Friday, August 13, 2010
Radiance and wilting.
Our summer gardens are already in decline, closing shop, starting down the road to the cold days of winter. Another summer coming to an end, was it well spent? What are your criteria for deciding?
What new beauty did you discover?
What new joys did you share with others?
A new way to feed grain and seeds to the chipmunks, a predator-foiling bunker.
Have you a special spot for contemplation and silence absorption?
This butterfly almost got away from the camera.
Do you have owls living near you? I miss the owl that showed up around 1 AM in the backyard by the shed last winter.
Lavender thrives in August.
How much more compassionate have you become toward all living entities?
The exceptionally colored butterflies are in full force, along with all the bees and flies, gathering the final substances from the spearmint pollen.
It's time to harvest your herbs before they turn to seed.
We grew two types of oregano this summer. Can I make my own therapeutic oregano oil?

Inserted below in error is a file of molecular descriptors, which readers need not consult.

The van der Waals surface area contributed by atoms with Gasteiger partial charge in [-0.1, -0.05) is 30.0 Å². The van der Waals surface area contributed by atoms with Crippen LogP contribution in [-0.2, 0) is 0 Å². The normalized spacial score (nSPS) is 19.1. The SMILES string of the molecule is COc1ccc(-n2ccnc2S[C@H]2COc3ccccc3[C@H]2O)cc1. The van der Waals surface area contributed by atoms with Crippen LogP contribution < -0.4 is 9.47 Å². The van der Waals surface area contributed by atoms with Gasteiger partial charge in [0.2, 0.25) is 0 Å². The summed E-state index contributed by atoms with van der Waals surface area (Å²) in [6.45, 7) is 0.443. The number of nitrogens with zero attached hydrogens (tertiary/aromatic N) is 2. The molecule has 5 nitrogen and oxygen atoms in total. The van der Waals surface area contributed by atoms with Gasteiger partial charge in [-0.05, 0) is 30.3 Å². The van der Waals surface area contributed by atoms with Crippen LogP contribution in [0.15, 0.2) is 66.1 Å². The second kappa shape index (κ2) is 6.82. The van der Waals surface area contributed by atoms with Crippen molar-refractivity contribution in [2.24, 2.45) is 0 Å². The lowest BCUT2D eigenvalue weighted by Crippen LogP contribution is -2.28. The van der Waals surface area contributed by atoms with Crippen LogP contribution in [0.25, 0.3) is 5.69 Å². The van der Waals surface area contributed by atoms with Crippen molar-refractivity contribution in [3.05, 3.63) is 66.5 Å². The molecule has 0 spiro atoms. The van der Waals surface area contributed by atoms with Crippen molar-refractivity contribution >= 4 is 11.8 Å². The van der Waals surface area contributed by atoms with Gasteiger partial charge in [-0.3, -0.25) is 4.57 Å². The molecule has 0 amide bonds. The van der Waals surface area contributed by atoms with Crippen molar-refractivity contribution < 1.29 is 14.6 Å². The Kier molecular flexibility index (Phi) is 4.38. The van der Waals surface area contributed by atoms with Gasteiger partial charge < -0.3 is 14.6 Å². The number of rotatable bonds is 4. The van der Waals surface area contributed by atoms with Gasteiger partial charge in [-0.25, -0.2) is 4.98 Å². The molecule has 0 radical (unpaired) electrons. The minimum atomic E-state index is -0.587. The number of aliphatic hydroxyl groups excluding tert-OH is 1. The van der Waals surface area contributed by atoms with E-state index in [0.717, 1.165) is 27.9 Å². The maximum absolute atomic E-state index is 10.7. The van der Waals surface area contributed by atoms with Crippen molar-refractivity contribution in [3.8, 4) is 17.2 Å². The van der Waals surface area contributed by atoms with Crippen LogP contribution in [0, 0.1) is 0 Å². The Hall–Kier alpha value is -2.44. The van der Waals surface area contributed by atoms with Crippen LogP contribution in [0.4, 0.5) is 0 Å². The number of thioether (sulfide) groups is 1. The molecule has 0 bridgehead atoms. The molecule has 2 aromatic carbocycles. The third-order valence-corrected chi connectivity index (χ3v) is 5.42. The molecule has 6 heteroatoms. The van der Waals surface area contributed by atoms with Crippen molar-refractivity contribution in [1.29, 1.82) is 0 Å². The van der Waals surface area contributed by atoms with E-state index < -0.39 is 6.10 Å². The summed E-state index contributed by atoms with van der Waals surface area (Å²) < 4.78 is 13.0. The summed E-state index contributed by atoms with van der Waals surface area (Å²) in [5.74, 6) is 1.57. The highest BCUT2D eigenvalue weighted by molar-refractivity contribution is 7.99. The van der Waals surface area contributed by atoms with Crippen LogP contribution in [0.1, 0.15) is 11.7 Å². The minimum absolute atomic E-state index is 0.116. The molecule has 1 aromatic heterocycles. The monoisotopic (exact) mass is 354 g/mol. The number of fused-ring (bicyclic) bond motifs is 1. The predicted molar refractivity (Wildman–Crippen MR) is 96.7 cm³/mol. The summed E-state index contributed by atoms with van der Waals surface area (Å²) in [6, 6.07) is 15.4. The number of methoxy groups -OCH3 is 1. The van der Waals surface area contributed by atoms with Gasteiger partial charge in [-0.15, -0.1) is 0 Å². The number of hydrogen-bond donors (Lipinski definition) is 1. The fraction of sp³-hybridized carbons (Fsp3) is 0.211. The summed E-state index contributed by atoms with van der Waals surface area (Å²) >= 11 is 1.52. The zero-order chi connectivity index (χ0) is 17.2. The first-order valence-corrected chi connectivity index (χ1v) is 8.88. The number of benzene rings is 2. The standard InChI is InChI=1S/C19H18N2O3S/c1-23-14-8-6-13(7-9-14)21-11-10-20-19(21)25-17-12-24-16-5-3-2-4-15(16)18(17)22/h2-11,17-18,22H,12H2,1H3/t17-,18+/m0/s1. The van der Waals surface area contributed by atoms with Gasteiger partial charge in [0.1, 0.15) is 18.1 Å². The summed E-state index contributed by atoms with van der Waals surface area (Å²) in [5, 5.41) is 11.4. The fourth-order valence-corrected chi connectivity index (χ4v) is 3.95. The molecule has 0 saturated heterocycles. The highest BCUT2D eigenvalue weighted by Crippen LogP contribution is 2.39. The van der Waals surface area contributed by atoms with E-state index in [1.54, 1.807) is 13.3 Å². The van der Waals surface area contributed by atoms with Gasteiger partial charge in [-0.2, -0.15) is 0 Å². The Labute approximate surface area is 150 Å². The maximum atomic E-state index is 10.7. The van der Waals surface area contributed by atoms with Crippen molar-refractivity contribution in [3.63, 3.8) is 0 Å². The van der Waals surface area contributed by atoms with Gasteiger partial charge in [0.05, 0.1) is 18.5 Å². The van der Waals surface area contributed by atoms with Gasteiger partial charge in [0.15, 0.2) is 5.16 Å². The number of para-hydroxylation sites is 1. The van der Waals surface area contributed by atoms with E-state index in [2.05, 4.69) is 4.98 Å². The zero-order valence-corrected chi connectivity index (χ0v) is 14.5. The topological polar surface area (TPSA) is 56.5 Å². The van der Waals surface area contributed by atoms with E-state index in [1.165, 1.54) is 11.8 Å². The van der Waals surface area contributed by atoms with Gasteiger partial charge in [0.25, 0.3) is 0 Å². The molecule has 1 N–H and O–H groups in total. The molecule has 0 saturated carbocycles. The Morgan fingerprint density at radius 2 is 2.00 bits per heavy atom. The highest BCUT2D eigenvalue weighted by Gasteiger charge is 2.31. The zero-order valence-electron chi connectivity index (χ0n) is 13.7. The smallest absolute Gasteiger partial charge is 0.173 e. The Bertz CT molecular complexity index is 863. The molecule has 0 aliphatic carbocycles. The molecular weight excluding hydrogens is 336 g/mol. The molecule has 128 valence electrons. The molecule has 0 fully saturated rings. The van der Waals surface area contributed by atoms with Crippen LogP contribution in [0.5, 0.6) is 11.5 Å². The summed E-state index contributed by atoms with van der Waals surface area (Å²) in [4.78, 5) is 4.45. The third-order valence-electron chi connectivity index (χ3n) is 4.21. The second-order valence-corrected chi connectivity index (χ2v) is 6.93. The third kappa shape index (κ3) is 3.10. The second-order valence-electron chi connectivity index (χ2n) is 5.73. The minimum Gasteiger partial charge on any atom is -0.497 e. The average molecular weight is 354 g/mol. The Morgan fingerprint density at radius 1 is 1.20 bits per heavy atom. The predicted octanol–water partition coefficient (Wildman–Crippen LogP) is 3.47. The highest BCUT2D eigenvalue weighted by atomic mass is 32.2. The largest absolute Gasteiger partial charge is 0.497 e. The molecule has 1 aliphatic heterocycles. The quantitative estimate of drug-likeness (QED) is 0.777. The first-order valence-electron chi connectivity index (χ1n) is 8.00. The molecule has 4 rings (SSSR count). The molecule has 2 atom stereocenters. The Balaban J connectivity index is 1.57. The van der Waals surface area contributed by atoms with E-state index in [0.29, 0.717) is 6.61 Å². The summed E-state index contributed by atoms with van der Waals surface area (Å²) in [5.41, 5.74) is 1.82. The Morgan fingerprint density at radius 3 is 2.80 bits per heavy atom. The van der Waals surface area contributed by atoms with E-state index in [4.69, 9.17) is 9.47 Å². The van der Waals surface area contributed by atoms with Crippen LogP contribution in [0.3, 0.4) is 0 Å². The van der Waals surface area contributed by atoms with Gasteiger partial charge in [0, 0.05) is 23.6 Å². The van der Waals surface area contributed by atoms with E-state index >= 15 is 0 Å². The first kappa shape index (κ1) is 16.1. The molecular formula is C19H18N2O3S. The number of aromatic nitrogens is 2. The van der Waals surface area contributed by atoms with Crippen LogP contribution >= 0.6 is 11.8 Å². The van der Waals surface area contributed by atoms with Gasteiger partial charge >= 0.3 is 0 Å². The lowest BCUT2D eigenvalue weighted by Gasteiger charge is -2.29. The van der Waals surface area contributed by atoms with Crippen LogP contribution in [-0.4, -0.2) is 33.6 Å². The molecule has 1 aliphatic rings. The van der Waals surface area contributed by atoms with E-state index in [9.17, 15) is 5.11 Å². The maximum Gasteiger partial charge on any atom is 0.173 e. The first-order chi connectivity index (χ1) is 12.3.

Banana peppers looking good.
Jalapenos are mostly all ripe now. Banana peppers are in fine shape.
Cilantro went to seed before I could harvest the bulk of it, though I ate some every day, right out of the garden as I stood there pruning the patch.
Sage is looking superb.
Buddy in front of the chocolate mint, which is in terminal harvesting mode now.
Licorice mint is well established, but recently transplanted to the front porch garden from small pots. These plants are from organic seeds purchased at Naturally Yours.
Chocolate mint, after pruning yellow leaves periodically, remains robust.
But yarrow is fading and nearly gone and so are all the tiger and creek lilies.
I forgot to harvest the yarrow this year.
These little rascals, the black wasp -- not easy to photograph!
They flit around so much, almost like they're playing games on me, all that wow and flutter.
I love to look for color splits that occur naturally or in human society. By framing one color to fill the right half and the other color to fill the left half, you get interesting pictures.
I plan to publish a portfolio of such photos, called Juxtapositions.
The above photo shows the juxtaposition, the coinciding, of a sheet metal shed, on the left is the rusted part, on the right, the unrusted.
Looking upward through the strange purple berry plant in the dog pen.
The topography of a large rock tells a story that would astound us if we knew how to read it. From stardust to garden trophy.
Busy as a bee comes alive as the sweet juices flow.
Working hard in their eco jobs.
Flying works of art, adding color and flair to scenes.
Herb gardens are good for you and the planet.